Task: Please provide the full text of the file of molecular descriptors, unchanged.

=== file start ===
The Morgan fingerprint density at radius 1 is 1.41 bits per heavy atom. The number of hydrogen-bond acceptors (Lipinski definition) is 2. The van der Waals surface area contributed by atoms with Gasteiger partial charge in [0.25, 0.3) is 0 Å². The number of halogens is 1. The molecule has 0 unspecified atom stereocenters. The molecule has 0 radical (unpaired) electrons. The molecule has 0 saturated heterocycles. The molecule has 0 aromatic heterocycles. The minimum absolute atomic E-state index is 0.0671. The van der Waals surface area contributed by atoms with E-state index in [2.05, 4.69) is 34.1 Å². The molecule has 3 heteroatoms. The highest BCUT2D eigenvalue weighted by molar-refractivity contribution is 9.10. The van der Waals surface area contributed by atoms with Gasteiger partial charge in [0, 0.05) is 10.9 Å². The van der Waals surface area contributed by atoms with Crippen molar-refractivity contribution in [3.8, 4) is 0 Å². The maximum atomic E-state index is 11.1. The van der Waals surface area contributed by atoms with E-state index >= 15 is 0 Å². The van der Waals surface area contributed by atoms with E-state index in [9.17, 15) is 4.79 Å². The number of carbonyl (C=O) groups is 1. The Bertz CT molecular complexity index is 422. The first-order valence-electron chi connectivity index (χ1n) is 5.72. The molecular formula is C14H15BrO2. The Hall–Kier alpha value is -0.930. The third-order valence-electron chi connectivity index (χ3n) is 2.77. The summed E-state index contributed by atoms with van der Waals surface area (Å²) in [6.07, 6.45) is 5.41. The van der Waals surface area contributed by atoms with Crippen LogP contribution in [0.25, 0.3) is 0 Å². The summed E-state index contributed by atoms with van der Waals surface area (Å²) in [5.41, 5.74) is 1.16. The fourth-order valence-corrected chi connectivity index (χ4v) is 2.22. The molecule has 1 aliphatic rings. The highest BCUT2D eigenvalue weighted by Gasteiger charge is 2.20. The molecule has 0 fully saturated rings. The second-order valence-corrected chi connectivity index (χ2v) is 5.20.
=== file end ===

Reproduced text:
The Morgan fingerprint density at radius 1 is 1.41 bits per heavy atom. The number of hydrogen-bond acceptors (Lipinski definition) is 2. The van der Waals surface area contributed by atoms with Gasteiger partial charge in [0.25, 0.3) is 0 Å². The number of halogens is 1. The molecule has 0 unspecified atom stereocenters. The molecule has 0 radical (unpaired) electrons. The molecule has 0 saturated heterocycles. The molecule has 0 aromatic heterocycles. The minimum absolute atomic E-state index is 0.0671. The van der Waals surface area contributed by atoms with E-state index in [2.05, 4.69) is 34.1 Å². The molecule has 3 heteroatoms. The highest BCUT2D eigenvalue weighted by molar-refractivity contribution is 9.10. The van der Waals surface area contributed by atoms with Gasteiger partial charge in [0, 0.05) is 10.9 Å². The van der Waals surface area contributed by atoms with Crippen molar-refractivity contribution in [3.8, 4) is 0 Å². The maximum atomic E-state index is 11.1. The van der Waals surface area contributed by atoms with E-state index >= 15 is 0 Å². The van der Waals surface area contributed by atoms with E-state index in [9.17, 15) is 4.79 Å². The number of carbonyl (C=O) groups is 1. The Bertz CT molecular complexity index is 422. The first-order valence-electron chi connectivity index (χ1n) is 5.72. The molecular formula is C14H15BrO2. The Hall–Kier alpha value is -0.930. The third-order valence-electron chi connectivity index (χ3n) is 2.77. The summed E-state index contributed by atoms with van der Waals surface area (Å²) in [6.07, 6.45) is 5.41. The van der Waals surface area contributed by atoms with Crippen LogP contribution in [0.25, 0.3) is 0 Å². The summed E-state index contributed by atoms with van der Waals surface area (Å²) in [5.41, 5.74) is 1.16. The fourth-order valence-corrected chi connectivity index (χ4v) is 2.22. The molecule has 1 aliphatic rings. The highest BCUT2D eigenvalue weighted by Gasteiger charge is 2.20. The molecule has 0 fully saturated rings. The second-order valence-corrected chi connectivity index (χ2v) is 5.20.